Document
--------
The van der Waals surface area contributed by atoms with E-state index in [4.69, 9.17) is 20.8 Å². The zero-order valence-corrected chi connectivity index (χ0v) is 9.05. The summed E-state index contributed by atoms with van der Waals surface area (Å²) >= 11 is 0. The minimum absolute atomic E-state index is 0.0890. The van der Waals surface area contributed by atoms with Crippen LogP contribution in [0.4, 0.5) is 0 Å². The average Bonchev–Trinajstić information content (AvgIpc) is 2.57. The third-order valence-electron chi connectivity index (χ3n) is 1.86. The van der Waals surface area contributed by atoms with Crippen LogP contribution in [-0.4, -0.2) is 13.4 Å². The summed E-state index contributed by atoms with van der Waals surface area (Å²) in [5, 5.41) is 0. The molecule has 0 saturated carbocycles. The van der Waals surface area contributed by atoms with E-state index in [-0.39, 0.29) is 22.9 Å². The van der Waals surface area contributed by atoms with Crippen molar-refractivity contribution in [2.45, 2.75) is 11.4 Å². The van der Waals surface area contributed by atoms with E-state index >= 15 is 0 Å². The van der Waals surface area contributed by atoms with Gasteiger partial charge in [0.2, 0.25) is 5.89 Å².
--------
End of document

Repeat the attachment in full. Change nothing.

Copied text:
The van der Waals surface area contributed by atoms with E-state index in [4.69, 9.17) is 20.8 Å². The zero-order valence-corrected chi connectivity index (χ0v) is 9.05. The summed E-state index contributed by atoms with van der Waals surface area (Å²) >= 11 is 0. The minimum absolute atomic E-state index is 0.0890. The van der Waals surface area contributed by atoms with Crippen LogP contribution in [0.4, 0.5) is 0 Å². The average Bonchev–Trinajstić information content (AvgIpc) is 2.57. The third-order valence-electron chi connectivity index (χ3n) is 1.86. The van der Waals surface area contributed by atoms with Crippen LogP contribution in [-0.4, -0.2) is 13.4 Å². The summed E-state index contributed by atoms with van der Waals surface area (Å²) in [5, 5.41) is 0. The molecule has 0 saturated carbocycles. The van der Waals surface area contributed by atoms with E-state index in [-0.39, 0.29) is 22.9 Å². The van der Waals surface area contributed by atoms with Crippen molar-refractivity contribution in [2.45, 2.75) is 11.4 Å². The van der Waals surface area contributed by atoms with E-state index >= 15 is 0 Å². The van der Waals surface area contributed by atoms with Gasteiger partial charge in [0.2, 0.25) is 5.89 Å².